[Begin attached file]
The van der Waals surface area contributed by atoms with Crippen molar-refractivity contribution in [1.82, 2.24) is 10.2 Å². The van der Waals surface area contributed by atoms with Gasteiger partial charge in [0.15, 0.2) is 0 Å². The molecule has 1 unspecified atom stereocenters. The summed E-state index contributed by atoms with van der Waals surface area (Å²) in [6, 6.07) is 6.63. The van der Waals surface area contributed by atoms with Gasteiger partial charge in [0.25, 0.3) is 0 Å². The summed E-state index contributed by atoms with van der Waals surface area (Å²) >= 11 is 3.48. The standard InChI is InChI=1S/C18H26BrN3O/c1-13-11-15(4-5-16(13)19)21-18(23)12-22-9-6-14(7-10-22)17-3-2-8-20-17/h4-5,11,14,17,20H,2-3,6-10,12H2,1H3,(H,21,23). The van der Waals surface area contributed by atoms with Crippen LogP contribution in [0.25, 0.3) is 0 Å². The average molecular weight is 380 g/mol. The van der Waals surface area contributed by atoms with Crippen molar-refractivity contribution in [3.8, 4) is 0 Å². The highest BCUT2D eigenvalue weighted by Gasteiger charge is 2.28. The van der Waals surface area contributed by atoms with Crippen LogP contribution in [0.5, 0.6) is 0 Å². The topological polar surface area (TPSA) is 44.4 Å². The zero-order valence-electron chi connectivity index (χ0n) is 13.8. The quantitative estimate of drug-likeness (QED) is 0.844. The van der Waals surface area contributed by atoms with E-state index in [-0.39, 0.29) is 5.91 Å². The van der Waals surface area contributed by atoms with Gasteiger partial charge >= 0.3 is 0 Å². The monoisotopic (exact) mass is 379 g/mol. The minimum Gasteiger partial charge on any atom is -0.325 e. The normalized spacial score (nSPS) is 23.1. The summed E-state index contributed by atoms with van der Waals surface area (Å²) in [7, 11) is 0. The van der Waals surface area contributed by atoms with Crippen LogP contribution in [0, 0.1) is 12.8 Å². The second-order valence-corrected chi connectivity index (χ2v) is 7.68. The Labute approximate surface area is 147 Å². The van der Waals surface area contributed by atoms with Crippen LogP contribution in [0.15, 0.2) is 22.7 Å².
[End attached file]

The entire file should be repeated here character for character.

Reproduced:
The van der Waals surface area contributed by atoms with Crippen molar-refractivity contribution in [1.82, 2.24) is 10.2 Å². The van der Waals surface area contributed by atoms with Gasteiger partial charge in [0.15, 0.2) is 0 Å². The molecule has 1 unspecified atom stereocenters. The summed E-state index contributed by atoms with van der Waals surface area (Å²) in [6, 6.07) is 6.63. The van der Waals surface area contributed by atoms with Gasteiger partial charge in [0.25, 0.3) is 0 Å². The summed E-state index contributed by atoms with van der Waals surface area (Å²) >= 11 is 3.48. The standard InChI is InChI=1S/C18H26BrN3O/c1-13-11-15(4-5-16(13)19)21-18(23)12-22-9-6-14(7-10-22)17-3-2-8-20-17/h4-5,11,14,17,20H,2-3,6-10,12H2,1H3,(H,21,23). The van der Waals surface area contributed by atoms with Crippen LogP contribution in [0.25, 0.3) is 0 Å². The average molecular weight is 380 g/mol. The van der Waals surface area contributed by atoms with Crippen molar-refractivity contribution in [3.8, 4) is 0 Å². The highest BCUT2D eigenvalue weighted by Gasteiger charge is 2.28. The van der Waals surface area contributed by atoms with Crippen LogP contribution in [0.5, 0.6) is 0 Å². The topological polar surface area (TPSA) is 44.4 Å². The zero-order valence-electron chi connectivity index (χ0n) is 13.8. The quantitative estimate of drug-likeness (QED) is 0.844. The van der Waals surface area contributed by atoms with E-state index in [-0.39, 0.29) is 5.91 Å². The van der Waals surface area contributed by atoms with Gasteiger partial charge >= 0.3 is 0 Å². The monoisotopic (exact) mass is 379 g/mol. The minimum Gasteiger partial charge on any atom is -0.325 e. The normalized spacial score (nSPS) is 23.1. The summed E-state index contributed by atoms with van der Waals surface area (Å²) in [7, 11) is 0. The van der Waals surface area contributed by atoms with Crippen LogP contribution in [0, 0.1) is 12.8 Å². The second-order valence-corrected chi connectivity index (χ2v) is 7.68. The Labute approximate surface area is 147 Å². The van der Waals surface area contributed by atoms with Crippen LogP contribution in [0.15, 0.2) is 22.7 Å².